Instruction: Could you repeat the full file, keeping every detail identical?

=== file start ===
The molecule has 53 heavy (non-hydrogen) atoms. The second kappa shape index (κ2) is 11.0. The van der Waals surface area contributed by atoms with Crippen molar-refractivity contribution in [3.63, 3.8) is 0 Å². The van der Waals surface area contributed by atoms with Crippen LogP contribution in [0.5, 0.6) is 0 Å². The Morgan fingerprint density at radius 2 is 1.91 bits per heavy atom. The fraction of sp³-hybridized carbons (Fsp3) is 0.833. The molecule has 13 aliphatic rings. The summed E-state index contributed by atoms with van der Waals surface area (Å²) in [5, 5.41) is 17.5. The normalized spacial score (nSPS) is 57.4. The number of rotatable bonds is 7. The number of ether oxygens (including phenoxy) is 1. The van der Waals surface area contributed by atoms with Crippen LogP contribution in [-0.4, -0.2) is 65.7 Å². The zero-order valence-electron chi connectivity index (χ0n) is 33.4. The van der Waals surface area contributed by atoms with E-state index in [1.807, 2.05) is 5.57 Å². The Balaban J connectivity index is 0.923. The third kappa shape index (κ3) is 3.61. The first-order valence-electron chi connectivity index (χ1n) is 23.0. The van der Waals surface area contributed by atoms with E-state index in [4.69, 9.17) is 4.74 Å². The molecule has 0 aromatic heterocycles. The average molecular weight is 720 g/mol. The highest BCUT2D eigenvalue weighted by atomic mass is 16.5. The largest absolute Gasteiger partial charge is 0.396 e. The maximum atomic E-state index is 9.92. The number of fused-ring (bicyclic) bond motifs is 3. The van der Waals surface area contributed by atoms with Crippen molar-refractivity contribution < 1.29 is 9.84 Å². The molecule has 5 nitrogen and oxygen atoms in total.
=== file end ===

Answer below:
The molecule has 53 heavy (non-hydrogen) atoms. The second kappa shape index (κ2) is 11.0. The van der Waals surface area contributed by atoms with Crippen molar-refractivity contribution in [3.63, 3.8) is 0 Å². The van der Waals surface area contributed by atoms with Crippen LogP contribution in [0.5, 0.6) is 0 Å². The Morgan fingerprint density at radius 2 is 1.91 bits per heavy atom. The fraction of sp³-hybridized carbons (Fsp3) is 0.833. The molecule has 13 aliphatic rings. The summed E-state index contributed by atoms with van der Waals surface area (Å²) in [5, 5.41) is 17.5. The normalized spacial score (nSPS) is 57.4. The number of rotatable bonds is 7. The number of ether oxygens (including phenoxy) is 1. The van der Waals surface area contributed by atoms with Crippen LogP contribution in [-0.4, -0.2) is 65.7 Å². The zero-order valence-electron chi connectivity index (χ0n) is 33.4. The van der Waals surface area contributed by atoms with E-state index in [1.807, 2.05) is 5.57 Å². The Balaban J connectivity index is 0.923. The third kappa shape index (κ3) is 3.61. The first-order valence-electron chi connectivity index (χ1n) is 23.0. The van der Waals surface area contributed by atoms with E-state index in [4.69, 9.17) is 4.74 Å². The molecule has 0 aromatic heterocycles. The average molecular weight is 720 g/mol. The highest BCUT2D eigenvalue weighted by atomic mass is 16.5. The largest absolute Gasteiger partial charge is 0.396 e. The maximum atomic E-state index is 9.92. The number of fused-ring (bicyclic) bond motifs is 3. The van der Waals surface area contributed by atoms with Crippen molar-refractivity contribution < 1.29 is 9.84 Å². The molecule has 5 nitrogen and oxygen atoms in total.